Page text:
Two Baruch Professors Receive $400k to Study First Moments After the Big Bang
October 18, 2021
Two Baruch College theoretical physicists— Jamal Jalilian-Marian, PhD and Adrian Dumitru, PhD, have probing questions about the early Universe. Now, a recently awarded $400,000 grant from the United States Department of Energy will fund their research that focuses on understanding the conditions that may have existed in the early Universe, a few microseconds after the Big Bang.
The two-year grant, funded by the Department of Energy’s Nuclear Physics Program, is a continuation of a previous grant to support a research project, currently using the working title, “High-Energy Quantum Chromodynamics in Heavy-Ion Collisions.” Drs. Jalilian-Marian and Dumitru are professors in the Department of Natural Sciences at the Weissman School of Arts and Sciences.
So far, the pair have received a total of about $1.75 million in funding from the Department of Energy to support their work.
As theoretical physicists, Dumitru and Jalilian-Marian develop models and theories to interpret experimental data obtained at specialized research sites around the world, including a few different particle accelerators that have garnered much media attention over the last few decades.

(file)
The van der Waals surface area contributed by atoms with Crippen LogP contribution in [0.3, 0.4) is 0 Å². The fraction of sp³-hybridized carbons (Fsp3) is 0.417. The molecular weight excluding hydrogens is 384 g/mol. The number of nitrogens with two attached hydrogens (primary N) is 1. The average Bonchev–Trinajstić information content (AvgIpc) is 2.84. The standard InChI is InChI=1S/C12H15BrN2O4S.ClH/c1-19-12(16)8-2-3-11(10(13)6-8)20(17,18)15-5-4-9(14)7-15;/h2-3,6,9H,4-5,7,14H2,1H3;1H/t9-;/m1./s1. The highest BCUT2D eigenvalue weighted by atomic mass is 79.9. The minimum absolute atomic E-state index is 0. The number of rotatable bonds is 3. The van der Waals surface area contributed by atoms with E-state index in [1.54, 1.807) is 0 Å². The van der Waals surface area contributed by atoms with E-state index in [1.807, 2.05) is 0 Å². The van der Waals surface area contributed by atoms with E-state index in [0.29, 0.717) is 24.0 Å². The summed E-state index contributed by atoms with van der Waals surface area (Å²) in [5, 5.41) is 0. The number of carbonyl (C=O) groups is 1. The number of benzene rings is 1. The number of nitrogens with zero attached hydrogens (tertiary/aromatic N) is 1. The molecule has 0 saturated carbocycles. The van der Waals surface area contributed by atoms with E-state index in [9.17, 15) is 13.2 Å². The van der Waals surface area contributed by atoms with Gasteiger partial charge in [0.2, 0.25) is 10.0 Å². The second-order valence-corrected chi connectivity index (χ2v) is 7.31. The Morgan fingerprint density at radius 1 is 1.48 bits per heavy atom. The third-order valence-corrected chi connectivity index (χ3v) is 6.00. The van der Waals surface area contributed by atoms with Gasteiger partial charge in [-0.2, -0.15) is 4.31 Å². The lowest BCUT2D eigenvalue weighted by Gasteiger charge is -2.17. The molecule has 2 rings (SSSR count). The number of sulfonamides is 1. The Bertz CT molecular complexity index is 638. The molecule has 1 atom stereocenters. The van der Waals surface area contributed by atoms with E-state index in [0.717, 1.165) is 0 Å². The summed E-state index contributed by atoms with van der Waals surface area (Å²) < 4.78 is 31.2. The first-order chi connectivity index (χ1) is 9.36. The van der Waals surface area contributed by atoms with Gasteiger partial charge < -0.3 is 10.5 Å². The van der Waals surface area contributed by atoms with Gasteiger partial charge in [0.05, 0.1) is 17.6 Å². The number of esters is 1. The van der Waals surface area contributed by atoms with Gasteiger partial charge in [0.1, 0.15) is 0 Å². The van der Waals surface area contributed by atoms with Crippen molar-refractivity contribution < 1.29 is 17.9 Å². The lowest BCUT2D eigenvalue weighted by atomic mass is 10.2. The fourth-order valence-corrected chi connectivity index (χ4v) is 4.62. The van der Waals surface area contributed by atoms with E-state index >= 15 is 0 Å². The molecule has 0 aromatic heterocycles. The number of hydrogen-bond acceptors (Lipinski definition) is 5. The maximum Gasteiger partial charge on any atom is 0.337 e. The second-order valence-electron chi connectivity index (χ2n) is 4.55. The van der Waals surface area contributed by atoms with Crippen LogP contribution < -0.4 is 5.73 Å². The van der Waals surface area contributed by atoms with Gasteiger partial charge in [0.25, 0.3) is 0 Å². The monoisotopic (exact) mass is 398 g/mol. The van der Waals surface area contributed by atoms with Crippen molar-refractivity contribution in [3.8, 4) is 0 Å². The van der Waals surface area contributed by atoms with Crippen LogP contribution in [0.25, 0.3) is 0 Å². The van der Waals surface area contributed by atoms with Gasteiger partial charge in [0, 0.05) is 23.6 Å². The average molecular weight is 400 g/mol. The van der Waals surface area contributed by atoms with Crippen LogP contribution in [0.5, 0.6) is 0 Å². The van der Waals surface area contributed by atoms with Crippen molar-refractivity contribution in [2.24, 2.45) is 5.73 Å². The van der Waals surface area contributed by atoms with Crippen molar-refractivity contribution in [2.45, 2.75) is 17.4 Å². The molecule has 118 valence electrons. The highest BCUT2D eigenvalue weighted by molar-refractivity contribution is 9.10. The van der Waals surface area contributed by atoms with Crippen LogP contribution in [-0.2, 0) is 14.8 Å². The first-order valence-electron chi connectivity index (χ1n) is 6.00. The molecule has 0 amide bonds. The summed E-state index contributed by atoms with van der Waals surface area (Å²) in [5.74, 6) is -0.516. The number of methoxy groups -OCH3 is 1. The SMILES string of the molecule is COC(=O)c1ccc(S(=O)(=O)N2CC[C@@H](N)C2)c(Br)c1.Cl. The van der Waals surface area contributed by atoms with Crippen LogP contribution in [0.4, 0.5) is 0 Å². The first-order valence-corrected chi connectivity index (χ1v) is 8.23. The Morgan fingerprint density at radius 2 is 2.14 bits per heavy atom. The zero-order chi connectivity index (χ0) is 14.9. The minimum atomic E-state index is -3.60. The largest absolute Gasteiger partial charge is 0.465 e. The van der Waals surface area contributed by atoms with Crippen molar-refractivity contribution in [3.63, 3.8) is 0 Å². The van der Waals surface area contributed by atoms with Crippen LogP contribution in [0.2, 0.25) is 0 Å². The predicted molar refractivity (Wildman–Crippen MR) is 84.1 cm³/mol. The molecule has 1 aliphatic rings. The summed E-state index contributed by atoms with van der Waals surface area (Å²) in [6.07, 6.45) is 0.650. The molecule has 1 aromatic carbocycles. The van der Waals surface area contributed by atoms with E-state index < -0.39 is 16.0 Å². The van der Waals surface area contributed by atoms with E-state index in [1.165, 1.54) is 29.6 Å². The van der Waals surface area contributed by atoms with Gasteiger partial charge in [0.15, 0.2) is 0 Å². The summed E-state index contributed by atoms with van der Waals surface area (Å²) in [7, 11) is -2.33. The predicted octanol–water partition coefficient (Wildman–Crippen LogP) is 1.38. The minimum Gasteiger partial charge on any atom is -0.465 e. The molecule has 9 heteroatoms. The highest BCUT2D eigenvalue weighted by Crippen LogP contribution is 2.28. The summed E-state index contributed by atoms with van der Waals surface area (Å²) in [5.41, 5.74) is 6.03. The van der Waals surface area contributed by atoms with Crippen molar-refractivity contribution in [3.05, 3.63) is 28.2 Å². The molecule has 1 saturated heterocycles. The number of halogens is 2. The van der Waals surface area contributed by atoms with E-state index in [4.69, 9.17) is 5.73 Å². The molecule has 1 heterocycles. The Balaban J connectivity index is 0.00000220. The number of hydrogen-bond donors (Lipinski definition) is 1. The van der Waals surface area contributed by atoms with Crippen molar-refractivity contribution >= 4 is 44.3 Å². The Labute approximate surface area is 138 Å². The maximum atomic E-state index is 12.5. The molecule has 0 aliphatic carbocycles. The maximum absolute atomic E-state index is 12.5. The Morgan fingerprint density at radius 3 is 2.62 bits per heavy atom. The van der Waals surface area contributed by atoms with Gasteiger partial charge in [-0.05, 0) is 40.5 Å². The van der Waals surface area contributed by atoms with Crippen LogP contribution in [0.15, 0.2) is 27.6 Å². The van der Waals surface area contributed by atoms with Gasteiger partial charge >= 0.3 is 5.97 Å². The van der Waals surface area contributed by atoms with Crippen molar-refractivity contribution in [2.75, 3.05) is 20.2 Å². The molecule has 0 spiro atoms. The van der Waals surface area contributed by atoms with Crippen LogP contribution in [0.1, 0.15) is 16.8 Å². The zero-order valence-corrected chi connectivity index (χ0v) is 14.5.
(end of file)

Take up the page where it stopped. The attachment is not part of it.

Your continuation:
These particle accelerators, including the Large Hadron Collider at CERN in Switzerland and the Relativistic Heavy Ion Collider at the Brookhaven National Lab in Long Island, can help physicists simulate and even recreate certain events that occurred in the early Universe.
Ultimately, Dumitru and Jalilian-Marian hope to make predictions for the outcome of future experiments that will take place at the Electron-Ion Collider, a new facility currently approved for development at the Brookhaven National Lab.
Two of Baruch’s premier theoretical physicists have questions about the early Universe –– one can only imagine the answers that await them.